Diabetes in Dogs: What You Need to Know
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What is diabetes?
Diabetes mellitus is a condition that develops when your dog cannot use sugar (glucose) effectively and control the sugar level in the blood. Insulin, which is made in the pancreas, is essential for regulating the use and storage of blood glucose. Insufficient insulin production is potentially life threatening.
Just like in humans, diabetes in dogs is serious, but manageable. There are two types of diabetes, and although there is no cure, dogs with either type can be successfully managed through nutrition, exercise, and if necessary, regular insulin medication. With the right food and advice from your veterinarian, your diabetic dog can still enjoy a happy, active life.
What causes diabetes?
A reduction in insulin production is usually caused by damage to the pancreas. The pancreas is responsible for producing the proper amount of insulin to control sugar levels. In some dogs hormonal changes or medications can reduce the effect of insulin. If your dog's pancreas is damaged, long-term and potentially life-threatening symptoms could occur and must be managed.
Factors that increase the chance of your dog developing diabetes include:
Body condition: Overweight or obese dogs are more likely to develop diabetes.
Age: Dogs can develop diabetes at any age, but the peak onset is around 8 years.
Gender: Females are twice as likely to develop diabetes.
Breed: Some breeds of dogs, such as Samoyeds, miniature schnauzers, miniature poodles and bichon frise are more predisposed to diabetes than others.
Other factors could include poor nutrition, hormonal abnormalities and stress.
Does my dog have diabetes?
The signs of diabetes are difficult to recognize because they are similar to those of other disorders like kidney disease. Your veterinarian may also need to perform tests to ensure an accurate diagnosis. If your dog appears weak or thirsty, frequently urinates, experiences rapid weight loss, is depressed, or has abdominal pain, he could be diabetic. If you notice these signs, please contact your veterinarian.
Signs and symptoms of diabetes:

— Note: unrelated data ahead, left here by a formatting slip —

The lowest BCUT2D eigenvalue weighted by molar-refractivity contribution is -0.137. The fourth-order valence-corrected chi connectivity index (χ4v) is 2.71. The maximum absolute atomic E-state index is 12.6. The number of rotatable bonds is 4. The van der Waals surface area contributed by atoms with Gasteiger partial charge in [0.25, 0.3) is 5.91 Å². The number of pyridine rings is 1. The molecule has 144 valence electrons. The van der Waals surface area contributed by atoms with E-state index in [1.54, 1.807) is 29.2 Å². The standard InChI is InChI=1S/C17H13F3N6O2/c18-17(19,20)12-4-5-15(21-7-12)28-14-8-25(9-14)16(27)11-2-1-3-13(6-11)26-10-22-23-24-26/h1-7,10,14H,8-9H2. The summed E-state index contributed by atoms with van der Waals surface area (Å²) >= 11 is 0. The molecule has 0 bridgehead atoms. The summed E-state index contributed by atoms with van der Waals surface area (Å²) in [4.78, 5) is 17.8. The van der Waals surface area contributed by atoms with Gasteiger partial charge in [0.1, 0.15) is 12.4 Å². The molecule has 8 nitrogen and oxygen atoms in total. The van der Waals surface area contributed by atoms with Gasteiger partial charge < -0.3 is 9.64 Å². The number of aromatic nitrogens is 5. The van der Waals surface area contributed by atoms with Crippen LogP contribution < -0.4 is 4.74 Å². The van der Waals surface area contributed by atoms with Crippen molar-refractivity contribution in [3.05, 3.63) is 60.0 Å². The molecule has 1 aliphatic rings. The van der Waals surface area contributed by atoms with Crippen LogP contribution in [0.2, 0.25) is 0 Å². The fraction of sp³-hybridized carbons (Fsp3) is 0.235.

- Increased thirst
- Weight loss
- Not eating
- Tired, lack of energy
IMPORTANT: Once diabetes is diagnosed, it is important that your dog is regularly monitored. Your veterinarian will check your dog’s glucose levels and will adjust medication to keep your dog stable.
Treatment and the importance of nutrition
Establish a routine: The key to keeping a diabetic dog healthy is routine. Feeding, exercise and, if necessary, giving medication should take place at the same times each day. This helps maintain stable blood glucose levels. Your veterinarian and health care team will give you advice.
While there is no cure for diabetes mellitus, veterinarians recognize it can be controlled with insulin, exercise and proper nutrition. Fiber is key in managing the disease because moderate to high-levels of fiber lower insulin requirements and blood glucose levels. Fiber also makes the body more responsive to insulin.
The food your dog eats plays an important role in overall health and well-being. Balanced nutrition is an essential part of an active, healthy lifestyle. When your dog has diabetes, it’s even more important to feed the right dog food consistently. Feeding a veterinarian-recommended food with a consistent nutrient profile will help keep your dog's metabolism level stable so he can stay healthy. For accurate diagnosis and treatment options, always consult your veterinarian and ask them to recommend the best food for your dog’s diabetes.
Questions to Ask Your Veterinarian about Diabetes
- What are the treatment options for my dog’s diabetic health?
- Ask how nutrition works with other available options
- Should nutrition be a part of my dog’s treatment regimen? Would you recommend a Hill’s® Prescription Diet® dog food for my dog’s diabetic health?
- What if I have multiple dogs? Can I feed them all the same dog food?
- How can nutrition help? What is the benefit of feeding therapeutic nutrition as part of treatment which may include administering pills or shots?
- What are the pros and cons of using nutrition to help manage my dog’s diabetic health?
- How long will I need to feed the recommended dog food to my dog?
- Ask how feeding a therapeutic dog food can help promote diabetic health for my dog
- What is the best way (email/phone) to reach you or your hospital if I have questions?
- Ask if you need a follow-up appointment.
- Ask if a reminder email or notice will be sent.